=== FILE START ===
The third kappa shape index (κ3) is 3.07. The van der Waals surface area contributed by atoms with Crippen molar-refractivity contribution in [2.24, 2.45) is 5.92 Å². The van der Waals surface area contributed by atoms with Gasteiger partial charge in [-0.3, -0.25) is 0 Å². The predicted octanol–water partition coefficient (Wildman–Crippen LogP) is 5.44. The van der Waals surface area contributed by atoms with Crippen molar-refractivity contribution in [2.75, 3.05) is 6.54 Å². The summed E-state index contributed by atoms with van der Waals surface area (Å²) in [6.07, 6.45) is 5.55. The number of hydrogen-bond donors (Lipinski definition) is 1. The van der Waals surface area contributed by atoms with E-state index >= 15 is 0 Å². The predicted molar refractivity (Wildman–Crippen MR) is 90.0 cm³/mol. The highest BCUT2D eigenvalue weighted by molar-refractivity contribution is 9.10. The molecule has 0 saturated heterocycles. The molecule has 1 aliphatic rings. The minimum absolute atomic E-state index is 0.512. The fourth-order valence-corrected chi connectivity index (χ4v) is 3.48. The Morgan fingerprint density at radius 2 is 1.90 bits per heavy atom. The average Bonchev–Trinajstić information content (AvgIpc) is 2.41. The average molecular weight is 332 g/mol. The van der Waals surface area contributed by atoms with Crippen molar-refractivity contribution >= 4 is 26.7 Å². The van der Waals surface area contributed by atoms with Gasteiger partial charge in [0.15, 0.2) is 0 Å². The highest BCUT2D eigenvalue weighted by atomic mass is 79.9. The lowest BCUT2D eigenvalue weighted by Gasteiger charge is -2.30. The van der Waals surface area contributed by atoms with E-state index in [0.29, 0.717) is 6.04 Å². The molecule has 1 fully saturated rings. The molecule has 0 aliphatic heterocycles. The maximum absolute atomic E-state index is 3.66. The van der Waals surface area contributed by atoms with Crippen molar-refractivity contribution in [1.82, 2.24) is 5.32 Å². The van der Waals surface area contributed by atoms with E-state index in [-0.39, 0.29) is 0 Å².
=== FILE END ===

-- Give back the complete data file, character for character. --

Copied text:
The third kappa shape index (κ3) is 3.07. The van der Waals surface area contributed by atoms with Crippen molar-refractivity contribution in [2.24, 2.45) is 5.92 Å². The van der Waals surface area contributed by atoms with Gasteiger partial charge in [-0.3, -0.25) is 0 Å². The predicted octanol–water partition coefficient (Wildman–Crippen LogP) is 5.44. The van der Waals surface area contributed by atoms with Crippen molar-refractivity contribution in [2.75, 3.05) is 6.54 Å². The summed E-state index contributed by atoms with van der Waals surface area (Å²) in [6.07, 6.45) is 5.55. The number of hydrogen-bond donors (Lipinski definition) is 1. The van der Waals surface area contributed by atoms with E-state index >= 15 is 0 Å². The predicted molar refractivity (Wildman–Crippen MR) is 90.0 cm³/mol. The highest BCUT2D eigenvalue weighted by molar-refractivity contribution is 9.10. The molecule has 0 saturated heterocycles. The molecule has 1 aliphatic rings. The minimum absolute atomic E-state index is 0.512. The fourth-order valence-corrected chi connectivity index (χ4v) is 3.48. The Morgan fingerprint density at radius 2 is 1.90 bits per heavy atom. The average Bonchev–Trinajstić information content (AvgIpc) is 2.41. The average molecular weight is 332 g/mol. The van der Waals surface area contributed by atoms with Crippen molar-refractivity contribution >= 4 is 26.7 Å². The van der Waals surface area contributed by atoms with Gasteiger partial charge in [0.15, 0.2) is 0 Å². The highest BCUT2D eigenvalue weighted by atomic mass is 79.9. The lowest BCUT2D eigenvalue weighted by Gasteiger charge is -2.30. The van der Waals surface area contributed by atoms with E-state index in [0.29, 0.717) is 6.04 Å². The molecule has 1 fully saturated rings. The molecule has 0 aliphatic heterocycles. The maximum absolute atomic E-state index is 3.66. The van der Waals surface area contributed by atoms with Crippen molar-refractivity contribution in [1.82, 2.24) is 5.32 Å². The van der Waals surface area contributed by atoms with E-state index in [-0.39, 0.29) is 0 Å².